Commercial banks have now restructured loans amounting to Sh1.63 trillion, which is more than half of all loans in the country due to the Covid-19 pandemic.
This is after borrowers, hard hit by the health crisis, took advantage of the relief announced by the Central Bank of Kenya (CBK).
The CBK said on Wednesday that the Sh1.63 trillion restructured is equivalent to 54.2 percent of the total banking sector loan book of Sh3 trillion by the end of December.
The sector regulator said that out of this, personal and household loans amounting to Sh333 billion (39.6 percent of the gross loans to this sector) have had their repayment period extended.
For other sectors, a total of Sh 1.29 trillion had been restructured mainly to trade (21.3 percent), manufacturing (20.4 percent), real estate (15.4 percent) and agriculture (12.4 percent).
"These measures have continued to provide the intended relief to borrowers," CBK Governor Dr Patrick Njoroge said in a statement that announced the latest Monetary Policy Committee (MPC) decision.
The CBK said of the Sh35.2 billion that was released by the lowering of the Cash Reserve Ratio (CRR) in March, Sh32.6 billion (92.7 percent) has been used to support lending, especially to the tourism, trade and transport and communication, real estate, manufacturing and agriculture sectors.
Growth in private sector credit stood at 8.4 percent in the 12 months to December 2020, as demand recovered with the improved economic activity.
Strong credit growth was observed in manufacturing (12 percent), transport and communications (13.6 percent), agriculture (15.3 percent), real estate (8.7 percent) and consumer durables (18.1 percent).
Dr Njoroge said the operationalisation of the Credit Guarantee Scheme for the vulnerable Micro Small and Medium sized Enterprises (MSMEs), will de-risk lending by commercial banks, and is critical to increasing credit to this sector.
The MPC, which sets the rates banks use as a basis to price their loans, noted that the package of policy measures implemented since March 2020 were having the intended effect on the economy, and are being augmented by implementation of the announced fiscal measures in the FY2020/21 Budget. This saw the team retain the Central Bank Rate at 7 percent, which means that banks will retain the rates they are charging borrowers at the current levels.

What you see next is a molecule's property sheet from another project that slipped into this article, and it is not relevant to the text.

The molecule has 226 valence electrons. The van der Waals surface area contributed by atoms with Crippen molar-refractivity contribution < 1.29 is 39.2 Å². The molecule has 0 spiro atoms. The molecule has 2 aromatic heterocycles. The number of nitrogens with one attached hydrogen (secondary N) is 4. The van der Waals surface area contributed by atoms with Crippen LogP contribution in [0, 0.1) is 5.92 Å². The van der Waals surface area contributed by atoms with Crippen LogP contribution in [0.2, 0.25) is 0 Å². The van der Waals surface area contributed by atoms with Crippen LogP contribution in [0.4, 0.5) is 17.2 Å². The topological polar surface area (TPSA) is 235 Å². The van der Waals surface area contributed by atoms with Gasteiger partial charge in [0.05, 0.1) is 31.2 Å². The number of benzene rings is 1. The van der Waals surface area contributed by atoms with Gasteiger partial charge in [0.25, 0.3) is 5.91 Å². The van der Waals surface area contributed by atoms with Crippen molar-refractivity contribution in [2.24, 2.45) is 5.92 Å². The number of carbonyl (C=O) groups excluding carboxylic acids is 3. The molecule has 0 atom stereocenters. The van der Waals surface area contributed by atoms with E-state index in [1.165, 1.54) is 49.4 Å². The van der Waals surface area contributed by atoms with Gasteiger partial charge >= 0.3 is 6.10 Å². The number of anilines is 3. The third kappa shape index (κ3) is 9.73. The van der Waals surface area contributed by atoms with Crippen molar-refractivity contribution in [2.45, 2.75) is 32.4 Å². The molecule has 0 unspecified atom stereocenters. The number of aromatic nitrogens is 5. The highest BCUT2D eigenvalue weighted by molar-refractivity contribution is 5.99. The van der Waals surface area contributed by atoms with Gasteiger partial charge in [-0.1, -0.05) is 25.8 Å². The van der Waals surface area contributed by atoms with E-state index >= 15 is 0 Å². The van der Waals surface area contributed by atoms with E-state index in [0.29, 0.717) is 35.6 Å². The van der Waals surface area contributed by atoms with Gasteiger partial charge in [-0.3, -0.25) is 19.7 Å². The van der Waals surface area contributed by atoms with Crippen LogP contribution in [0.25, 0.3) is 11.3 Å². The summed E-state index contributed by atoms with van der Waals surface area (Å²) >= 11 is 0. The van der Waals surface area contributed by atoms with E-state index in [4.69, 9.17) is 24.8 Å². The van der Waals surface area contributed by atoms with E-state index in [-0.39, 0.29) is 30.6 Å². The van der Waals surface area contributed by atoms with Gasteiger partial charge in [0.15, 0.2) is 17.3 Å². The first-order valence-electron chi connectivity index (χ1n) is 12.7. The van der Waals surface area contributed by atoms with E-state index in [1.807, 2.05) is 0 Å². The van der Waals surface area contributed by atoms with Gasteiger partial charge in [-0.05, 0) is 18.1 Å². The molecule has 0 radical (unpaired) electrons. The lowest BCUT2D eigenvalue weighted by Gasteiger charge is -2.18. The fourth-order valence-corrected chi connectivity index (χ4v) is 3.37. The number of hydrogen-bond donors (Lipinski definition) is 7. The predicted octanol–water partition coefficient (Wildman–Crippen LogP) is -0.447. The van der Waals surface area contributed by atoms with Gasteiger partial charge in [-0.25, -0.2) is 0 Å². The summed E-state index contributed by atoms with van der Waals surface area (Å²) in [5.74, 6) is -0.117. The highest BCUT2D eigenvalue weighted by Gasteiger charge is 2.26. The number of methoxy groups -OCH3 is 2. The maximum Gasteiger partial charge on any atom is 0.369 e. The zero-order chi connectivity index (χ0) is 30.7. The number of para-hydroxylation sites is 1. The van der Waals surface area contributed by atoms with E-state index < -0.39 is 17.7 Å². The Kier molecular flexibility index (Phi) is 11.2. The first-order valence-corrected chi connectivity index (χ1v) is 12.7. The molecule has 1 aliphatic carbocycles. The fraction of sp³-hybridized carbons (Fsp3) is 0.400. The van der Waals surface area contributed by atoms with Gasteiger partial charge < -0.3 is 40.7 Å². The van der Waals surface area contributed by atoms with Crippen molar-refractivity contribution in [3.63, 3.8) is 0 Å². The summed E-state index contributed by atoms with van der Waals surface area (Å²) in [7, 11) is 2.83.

"The MPC concluded that the current accommodative monetary policy stance remains appropriate, and therefore decided to retain the Central Bank Rate (CBR) at 7 percent," the CBK said in the statement.
In the January 27 meeting, Dr Njoroge said the MPC assessed the outcomes of its policy measures deployed since March 2020 to mitigate the adverse economic effects and financial disruptions from the pandemic.
Njoroge said the MPC conducted its Private Sector Market Perceptions Survey this month that revealed expectations of strong economic activity over the next two months, and greater optimism on the economic prospects in 2021.
"Respondents attributed the improvement largely to the reopening of all learning institutions, expectations of acquiring a Covid-19 vaccine, the implementation of the Economic Stimulus Programme by the Government, resumption of most businesses that had stalled due to the pandemic, and strong agricultural production," the statement said.
It added that uncertainties were however noted with regard to the increase in Covid-19 infections globally and emergence of new variants.
The Survey of hotels and flower farms by the CBK conducted between January 13 and 15, showed continued recovery from the disruptions in April and May.
In particular, 97 percent of the respondent hotels are now open, compared to 96 percent in November 2020 and 35 percent in April, with continued re-engagement of employees particularly during the festive season in December.
Average bed occupancy was reported at 26 percent in December 2020, compared to 11 percent in April. All respondent flower farms indicated that they are now operational, while employment and export orders for flowers have improved and are now close to pre-Covid-19 levels.
"Respondents also indicated that orders for flower exports over the next four months are expected to remain strong, but with a risk of potential disruptions from a tightening of Covid-19 containment measures in key markets," Dr Njoroge said.